ORS 133.605
Use of force in executing warrants


(1)

The executing officer and other officers accompanying and assisting the officer may use the degree of force, short of deadly physical force, against persons, or to effect an entry, or to open containers, as is reasonably necessary for the execution of the search warrant with all practicable safety.

(2)

The use of deadly physical force in the execution of a search warrant is justifiable only:

(a)

If the officer reasonably believes that there is a substantial risk that things to be seized will be used to cause death or serious physical injury if their seizure is delayed and that the force used creates no substantial risk of injury to persons other than those obstructing the officer; or

(b)

If the officer reasonably believes that the use of deadly physical force is necessary to defend the officer or another person from the use or threatened imminent use of deadly physical force. [1973 c.836 §89]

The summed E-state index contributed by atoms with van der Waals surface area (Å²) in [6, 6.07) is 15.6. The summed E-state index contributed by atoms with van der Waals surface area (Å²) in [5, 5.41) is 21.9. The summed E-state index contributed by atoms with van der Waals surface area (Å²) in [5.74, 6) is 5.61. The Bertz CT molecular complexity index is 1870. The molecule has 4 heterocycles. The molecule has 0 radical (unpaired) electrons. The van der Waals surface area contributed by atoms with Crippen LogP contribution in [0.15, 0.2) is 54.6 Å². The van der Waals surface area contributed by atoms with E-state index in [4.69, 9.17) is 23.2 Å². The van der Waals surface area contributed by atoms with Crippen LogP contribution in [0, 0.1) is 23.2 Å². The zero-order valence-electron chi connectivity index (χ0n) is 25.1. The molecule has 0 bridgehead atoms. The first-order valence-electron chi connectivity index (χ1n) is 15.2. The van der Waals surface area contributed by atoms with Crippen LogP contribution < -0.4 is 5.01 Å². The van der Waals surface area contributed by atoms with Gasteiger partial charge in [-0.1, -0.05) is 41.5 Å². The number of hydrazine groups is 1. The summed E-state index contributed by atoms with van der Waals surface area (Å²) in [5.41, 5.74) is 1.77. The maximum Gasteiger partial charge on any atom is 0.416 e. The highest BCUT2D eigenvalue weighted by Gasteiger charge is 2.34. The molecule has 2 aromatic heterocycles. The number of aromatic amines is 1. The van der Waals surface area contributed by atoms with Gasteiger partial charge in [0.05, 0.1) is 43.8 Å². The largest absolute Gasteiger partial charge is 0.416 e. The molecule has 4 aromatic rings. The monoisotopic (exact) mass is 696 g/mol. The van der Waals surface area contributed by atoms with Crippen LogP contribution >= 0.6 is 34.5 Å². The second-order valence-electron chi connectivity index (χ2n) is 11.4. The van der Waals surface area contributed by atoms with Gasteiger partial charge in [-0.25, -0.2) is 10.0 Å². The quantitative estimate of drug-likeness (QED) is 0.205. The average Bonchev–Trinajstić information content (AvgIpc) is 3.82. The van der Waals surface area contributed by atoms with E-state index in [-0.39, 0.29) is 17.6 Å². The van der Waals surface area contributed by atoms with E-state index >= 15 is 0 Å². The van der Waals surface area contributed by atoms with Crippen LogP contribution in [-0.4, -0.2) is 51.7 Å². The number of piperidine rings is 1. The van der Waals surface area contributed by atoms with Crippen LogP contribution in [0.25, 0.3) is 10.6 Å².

Notes of Decisions

Whether action taken was “reasonably necessary” to ensure officer safety must be determined based upon circumstances as they appeared at time of action. State v. Barnett, 132 Or App 520, 888 P2d 1064 (1995), Sup Ct review denied

§§ 133.525 to 133.703

Notes of Decisions

Infractions are “criminal” and search warrant may issue for their investigation. State v. Weist, 79 Or App 435, 720 P2d 753 (1986), aff’d 302 Or 379, 730 P2d 25 (1986)

Law Review Citations

52 OLR 139-154 (1973)


Source
Last accessed
May. 15, 2020